Living lard

A call to rediscover pork fat

By
March 3, 2011

We’ve been told that lard is the devil’s foodstuff so often that — despite the best efforts of food writers reminding us that lard is actually better for you than butter — we tend to shy away from the stuff. (Lard hasn’t been helped by the fact that the boxed, shelf-stable version labeled “lard” is actually nothing but unhealthy trans fats, instead of freshly rendered lard.)

The latest (and very funny) attempt to convince us to return to our “lard-ers” comes from the Guardian, with a blog post titled "Consider Lard." Author Oliver Thring touts lard for its versatility in the kitchen and its nutritional benefits, and shares a little history:

Before the Second World War, Britons ate lard without guilt or fear. Its disappearance from our kitchens parallels a surge in the national waistline and an upswing in the cosseted maladies of fat. It’s worth remembering that the very people who so trumpeted the benefits of factory margarine — which we now know caused considerably more harm than good — were the same who lambasted lard and denied its natural glories.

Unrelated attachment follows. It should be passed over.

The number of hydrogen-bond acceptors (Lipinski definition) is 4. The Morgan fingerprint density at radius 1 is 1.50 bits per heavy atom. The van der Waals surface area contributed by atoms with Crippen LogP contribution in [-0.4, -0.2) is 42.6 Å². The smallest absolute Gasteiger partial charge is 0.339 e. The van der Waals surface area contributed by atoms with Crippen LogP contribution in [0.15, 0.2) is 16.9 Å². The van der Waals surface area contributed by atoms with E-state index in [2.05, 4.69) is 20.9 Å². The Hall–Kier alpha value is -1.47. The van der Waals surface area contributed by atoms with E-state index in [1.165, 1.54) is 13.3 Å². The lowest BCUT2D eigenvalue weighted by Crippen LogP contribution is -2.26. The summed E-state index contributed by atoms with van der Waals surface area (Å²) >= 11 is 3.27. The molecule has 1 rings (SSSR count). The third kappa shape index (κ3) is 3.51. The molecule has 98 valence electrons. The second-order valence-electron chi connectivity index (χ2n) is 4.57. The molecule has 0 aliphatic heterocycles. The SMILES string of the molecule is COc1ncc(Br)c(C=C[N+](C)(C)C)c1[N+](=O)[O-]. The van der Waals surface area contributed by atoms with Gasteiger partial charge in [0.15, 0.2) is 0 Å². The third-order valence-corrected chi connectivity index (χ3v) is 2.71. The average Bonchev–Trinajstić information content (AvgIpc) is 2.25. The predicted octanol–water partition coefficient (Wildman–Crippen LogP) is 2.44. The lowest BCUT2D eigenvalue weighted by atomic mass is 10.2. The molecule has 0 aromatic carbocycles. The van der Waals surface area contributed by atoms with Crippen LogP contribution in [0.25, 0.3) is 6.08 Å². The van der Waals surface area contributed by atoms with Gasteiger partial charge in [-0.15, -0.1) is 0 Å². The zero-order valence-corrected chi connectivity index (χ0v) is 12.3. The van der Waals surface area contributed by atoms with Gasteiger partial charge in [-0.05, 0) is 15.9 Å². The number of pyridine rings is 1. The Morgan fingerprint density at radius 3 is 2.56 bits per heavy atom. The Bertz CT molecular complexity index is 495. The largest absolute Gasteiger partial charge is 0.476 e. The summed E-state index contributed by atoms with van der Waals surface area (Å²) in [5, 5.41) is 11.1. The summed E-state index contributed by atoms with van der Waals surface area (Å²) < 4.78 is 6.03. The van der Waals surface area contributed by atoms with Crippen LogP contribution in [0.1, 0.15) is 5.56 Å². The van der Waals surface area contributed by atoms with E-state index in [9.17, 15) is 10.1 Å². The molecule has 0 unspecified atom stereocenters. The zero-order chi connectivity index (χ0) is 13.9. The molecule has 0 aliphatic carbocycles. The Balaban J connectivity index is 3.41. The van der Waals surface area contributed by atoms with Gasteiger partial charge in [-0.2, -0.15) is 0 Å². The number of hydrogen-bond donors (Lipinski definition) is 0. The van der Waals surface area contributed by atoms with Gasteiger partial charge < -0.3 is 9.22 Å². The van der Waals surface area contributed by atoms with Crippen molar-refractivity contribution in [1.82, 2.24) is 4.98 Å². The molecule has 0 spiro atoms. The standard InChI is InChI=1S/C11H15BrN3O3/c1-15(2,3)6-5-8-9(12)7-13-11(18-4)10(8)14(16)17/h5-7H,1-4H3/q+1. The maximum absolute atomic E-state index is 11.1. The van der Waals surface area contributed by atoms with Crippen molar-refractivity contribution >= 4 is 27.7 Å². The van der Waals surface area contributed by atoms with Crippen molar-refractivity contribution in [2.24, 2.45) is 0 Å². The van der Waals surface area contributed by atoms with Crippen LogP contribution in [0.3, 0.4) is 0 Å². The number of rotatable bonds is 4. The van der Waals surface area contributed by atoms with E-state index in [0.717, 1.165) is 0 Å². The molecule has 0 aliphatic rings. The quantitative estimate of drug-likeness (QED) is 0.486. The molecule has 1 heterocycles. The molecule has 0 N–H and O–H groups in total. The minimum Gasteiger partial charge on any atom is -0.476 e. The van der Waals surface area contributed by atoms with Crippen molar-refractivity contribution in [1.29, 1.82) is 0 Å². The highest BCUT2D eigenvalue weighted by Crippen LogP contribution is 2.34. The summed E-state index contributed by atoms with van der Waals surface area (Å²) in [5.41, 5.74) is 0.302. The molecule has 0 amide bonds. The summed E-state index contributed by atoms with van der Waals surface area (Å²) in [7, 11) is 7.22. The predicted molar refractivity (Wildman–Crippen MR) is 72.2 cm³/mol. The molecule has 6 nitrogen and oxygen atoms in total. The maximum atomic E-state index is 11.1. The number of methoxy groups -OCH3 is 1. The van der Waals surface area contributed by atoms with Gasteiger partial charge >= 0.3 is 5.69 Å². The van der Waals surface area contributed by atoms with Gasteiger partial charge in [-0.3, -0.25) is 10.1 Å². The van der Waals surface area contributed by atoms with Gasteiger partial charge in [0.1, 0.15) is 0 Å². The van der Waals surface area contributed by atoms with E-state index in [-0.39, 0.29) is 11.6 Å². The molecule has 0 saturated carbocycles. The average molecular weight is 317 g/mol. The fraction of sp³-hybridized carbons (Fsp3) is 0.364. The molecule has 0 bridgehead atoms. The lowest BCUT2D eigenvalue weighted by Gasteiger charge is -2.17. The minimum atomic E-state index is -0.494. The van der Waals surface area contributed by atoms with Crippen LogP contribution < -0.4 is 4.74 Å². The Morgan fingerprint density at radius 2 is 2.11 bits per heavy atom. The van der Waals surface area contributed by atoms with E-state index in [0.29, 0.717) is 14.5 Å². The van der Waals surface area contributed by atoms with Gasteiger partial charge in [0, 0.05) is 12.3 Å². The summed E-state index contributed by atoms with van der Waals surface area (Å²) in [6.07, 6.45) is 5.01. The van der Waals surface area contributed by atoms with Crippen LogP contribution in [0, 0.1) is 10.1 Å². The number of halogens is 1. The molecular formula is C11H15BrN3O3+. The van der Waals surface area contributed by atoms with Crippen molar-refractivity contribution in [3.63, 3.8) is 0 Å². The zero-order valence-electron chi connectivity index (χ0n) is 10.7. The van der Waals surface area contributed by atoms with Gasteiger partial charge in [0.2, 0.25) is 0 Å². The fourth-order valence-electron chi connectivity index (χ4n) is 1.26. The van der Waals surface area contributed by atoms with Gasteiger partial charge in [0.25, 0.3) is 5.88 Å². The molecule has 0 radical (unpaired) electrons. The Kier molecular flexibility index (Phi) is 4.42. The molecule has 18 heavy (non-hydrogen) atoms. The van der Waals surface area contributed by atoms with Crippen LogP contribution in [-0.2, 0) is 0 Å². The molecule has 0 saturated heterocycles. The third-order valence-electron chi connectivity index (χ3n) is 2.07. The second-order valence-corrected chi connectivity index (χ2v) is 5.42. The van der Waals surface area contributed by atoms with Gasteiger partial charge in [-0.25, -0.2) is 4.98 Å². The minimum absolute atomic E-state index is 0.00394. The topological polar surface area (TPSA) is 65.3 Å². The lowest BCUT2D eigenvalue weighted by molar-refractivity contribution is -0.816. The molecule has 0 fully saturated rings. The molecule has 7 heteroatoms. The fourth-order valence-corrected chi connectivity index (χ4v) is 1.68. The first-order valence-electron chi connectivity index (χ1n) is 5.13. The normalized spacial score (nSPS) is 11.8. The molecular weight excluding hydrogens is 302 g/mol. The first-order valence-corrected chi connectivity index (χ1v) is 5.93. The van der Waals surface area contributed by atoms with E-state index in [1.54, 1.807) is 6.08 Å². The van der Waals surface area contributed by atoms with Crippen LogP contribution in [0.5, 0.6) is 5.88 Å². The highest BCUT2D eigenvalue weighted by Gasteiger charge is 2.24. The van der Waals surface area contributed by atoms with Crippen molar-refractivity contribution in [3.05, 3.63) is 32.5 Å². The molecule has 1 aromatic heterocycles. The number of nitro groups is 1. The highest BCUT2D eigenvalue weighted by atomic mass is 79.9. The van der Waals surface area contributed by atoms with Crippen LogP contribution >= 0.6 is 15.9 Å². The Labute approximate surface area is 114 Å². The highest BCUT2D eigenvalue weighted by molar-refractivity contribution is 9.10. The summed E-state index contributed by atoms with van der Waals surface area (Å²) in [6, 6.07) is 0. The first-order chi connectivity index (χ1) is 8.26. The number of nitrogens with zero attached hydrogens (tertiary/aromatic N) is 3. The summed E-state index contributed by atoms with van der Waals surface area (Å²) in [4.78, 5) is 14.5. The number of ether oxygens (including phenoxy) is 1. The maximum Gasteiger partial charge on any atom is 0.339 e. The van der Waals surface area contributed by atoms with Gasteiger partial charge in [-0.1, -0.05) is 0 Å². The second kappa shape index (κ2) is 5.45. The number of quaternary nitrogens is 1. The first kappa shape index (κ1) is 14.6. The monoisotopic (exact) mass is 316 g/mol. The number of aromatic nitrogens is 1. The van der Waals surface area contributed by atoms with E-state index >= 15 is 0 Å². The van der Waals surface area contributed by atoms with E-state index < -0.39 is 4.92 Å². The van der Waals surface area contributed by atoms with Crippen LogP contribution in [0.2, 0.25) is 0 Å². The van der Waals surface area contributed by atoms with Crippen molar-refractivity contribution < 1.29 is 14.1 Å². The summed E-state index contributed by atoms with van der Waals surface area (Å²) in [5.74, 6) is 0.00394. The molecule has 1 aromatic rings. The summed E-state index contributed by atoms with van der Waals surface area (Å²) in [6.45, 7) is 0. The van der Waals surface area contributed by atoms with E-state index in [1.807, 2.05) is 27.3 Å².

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1. by Matthew Amster-Burton on Mar 3, 2011 at 7:44 AM PST

Hooray for lard!

One note: boxed lard is partially hydrogenated and contains trans fats, but it’s still mostly monounsaturated fat. Also, it doesn’t have much flavor. Still, though, it makes a pretty good pie crust.

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